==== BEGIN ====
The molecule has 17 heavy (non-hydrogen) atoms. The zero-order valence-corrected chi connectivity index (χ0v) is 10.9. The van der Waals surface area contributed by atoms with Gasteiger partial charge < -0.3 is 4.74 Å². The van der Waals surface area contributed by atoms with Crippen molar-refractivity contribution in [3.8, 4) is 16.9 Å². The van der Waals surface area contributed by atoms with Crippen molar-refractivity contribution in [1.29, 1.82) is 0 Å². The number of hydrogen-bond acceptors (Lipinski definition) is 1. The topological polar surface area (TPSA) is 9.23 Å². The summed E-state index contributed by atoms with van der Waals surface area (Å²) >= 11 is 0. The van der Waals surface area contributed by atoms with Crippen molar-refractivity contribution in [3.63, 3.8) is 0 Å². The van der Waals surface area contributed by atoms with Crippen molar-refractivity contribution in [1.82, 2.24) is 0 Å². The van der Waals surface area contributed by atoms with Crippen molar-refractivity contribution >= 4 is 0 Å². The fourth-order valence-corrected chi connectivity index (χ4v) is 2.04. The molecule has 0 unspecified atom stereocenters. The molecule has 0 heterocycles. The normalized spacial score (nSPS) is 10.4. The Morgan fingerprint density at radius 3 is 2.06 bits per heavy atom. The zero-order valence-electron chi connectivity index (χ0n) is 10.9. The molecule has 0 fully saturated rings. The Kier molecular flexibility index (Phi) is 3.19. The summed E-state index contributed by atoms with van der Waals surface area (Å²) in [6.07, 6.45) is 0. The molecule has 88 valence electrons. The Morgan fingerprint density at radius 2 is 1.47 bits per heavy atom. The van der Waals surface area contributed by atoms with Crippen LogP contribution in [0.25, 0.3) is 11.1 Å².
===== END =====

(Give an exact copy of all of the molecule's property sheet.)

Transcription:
The molecule has 17 heavy (non-hydrogen) atoms. The zero-order valence-corrected chi connectivity index (χ0v) is 10.9. The van der Waals surface area contributed by atoms with Gasteiger partial charge < -0.3 is 4.74 Å². The van der Waals surface area contributed by atoms with Crippen molar-refractivity contribution in [3.8, 4) is 16.9 Å². The van der Waals surface area contributed by atoms with Crippen molar-refractivity contribution in [1.29, 1.82) is 0 Å². The number of hydrogen-bond acceptors (Lipinski definition) is 1. The topological polar surface area (TPSA) is 9.23 Å². The summed E-state index contributed by atoms with van der Waals surface area (Å²) >= 11 is 0. The van der Waals surface area contributed by atoms with Crippen molar-refractivity contribution in [3.63, 3.8) is 0 Å². The van der Waals surface area contributed by atoms with Crippen molar-refractivity contribution in [1.82, 2.24) is 0 Å². The van der Waals surface area contributed by atoms with Crippen molar-refractivity contribution >= 4 is 0 Å². The fourth-order valence-corrected chi connectivity index (χ4v) is 2.04. The molecule has 0 unspecified atom stereocenters. The molecule has 0 heterocycles. The normalized spacial score (nSPS) is 10.4. The Morgan fingerprint density at radius 3 is 2.06 bits per heavy atom. The zero-order valence-electron chi connectivity index (χ0n) is 10.9. The molecule has 0 fully saturated rings. The Kier molecular flexibility index (Phi) is 3.19. The summed E-state index contributed by atoms with van der Waals surface area (Å²) in [6.07, 6.45) is 0. The molecule has 88 valence electrons. The Morgan fingerprint density at radius 2 is 1.47 bits per heavy atom. The van der Waals surface area contributed by atoms with Crippen LogP contribution in [0.25, 0.3) is 11.1 Å².